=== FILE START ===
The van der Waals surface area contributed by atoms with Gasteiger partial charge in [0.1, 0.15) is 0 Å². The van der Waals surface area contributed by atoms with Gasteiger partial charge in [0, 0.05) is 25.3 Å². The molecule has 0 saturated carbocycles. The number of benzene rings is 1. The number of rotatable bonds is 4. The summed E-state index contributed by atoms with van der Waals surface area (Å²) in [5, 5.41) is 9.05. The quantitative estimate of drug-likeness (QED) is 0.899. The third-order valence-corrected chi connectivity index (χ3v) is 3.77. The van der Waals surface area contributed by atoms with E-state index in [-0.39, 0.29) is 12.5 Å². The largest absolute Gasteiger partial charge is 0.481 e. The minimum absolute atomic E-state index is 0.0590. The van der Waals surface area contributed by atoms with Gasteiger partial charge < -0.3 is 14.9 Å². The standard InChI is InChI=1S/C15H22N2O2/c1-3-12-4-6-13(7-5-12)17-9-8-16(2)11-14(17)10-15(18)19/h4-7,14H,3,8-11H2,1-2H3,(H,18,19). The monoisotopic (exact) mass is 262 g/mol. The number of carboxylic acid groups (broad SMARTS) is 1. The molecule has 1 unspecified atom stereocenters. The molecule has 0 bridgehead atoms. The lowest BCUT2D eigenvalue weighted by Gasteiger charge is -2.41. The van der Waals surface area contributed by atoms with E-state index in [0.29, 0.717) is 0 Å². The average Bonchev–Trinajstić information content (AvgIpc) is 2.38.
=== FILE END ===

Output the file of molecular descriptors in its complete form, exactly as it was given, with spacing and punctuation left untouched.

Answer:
The van der Waals surface area contributed by atoms with Gasteiger partial charge in [0.1, 0.15) is 0 Å². The van der Waals surface area contributed by atoms with Gasteiger partial charge in [0, 0.05) is 25.3 Å². The molecule has 0 saturated carbocycles. The number of benzene rings is 1. The number of rotatable bonds is 4. The summed E-state index contributed by atoms with van der Waals surface area (Å²) in [5, 5.41) is 9.05. The quantitative estimate of drug-likeness (QED) is 0.899. The third-order valence-corrected chi connectivity index (χ3v) is 3.77. The van der Waals surface area contributed by atoms with E-state index in [-0.39, 0.29) is 12.5 Å². The largest absolute Gasteiger partial charge is 0.481 e. The minimum absolute atomic E-state index is 0.0590. The van der Waals surface area contributed by atoms with Gasteiger partial charge < -0.3 is 14.9 Å². The standard InChI is InChI=1S/C15H22N2O2/c1-3-12-4-6-13(7-5-12)17-9-8-16(2)11-14(17)10-15(18)19/h4-7,14H,3,8-11H2,1-2H3,(H,18,19). The monoisotopic (exact) mass is 262 g/mol. The number of carboxylic acid groups (broad SMARTS) is 1. The molecule has 1 unspecified atom stereocenters. The molecule has 0 bridgehead atoms. The lowest BCUT2D eigenvalue weighted by Gasteiger charge is -2.41. The van der Waals surface area contributed by atoms with E-state index in [0.29, 0.717) is 0 Å². The average Bonchev–Trinajstić information content (AvgIpc) is 2.38.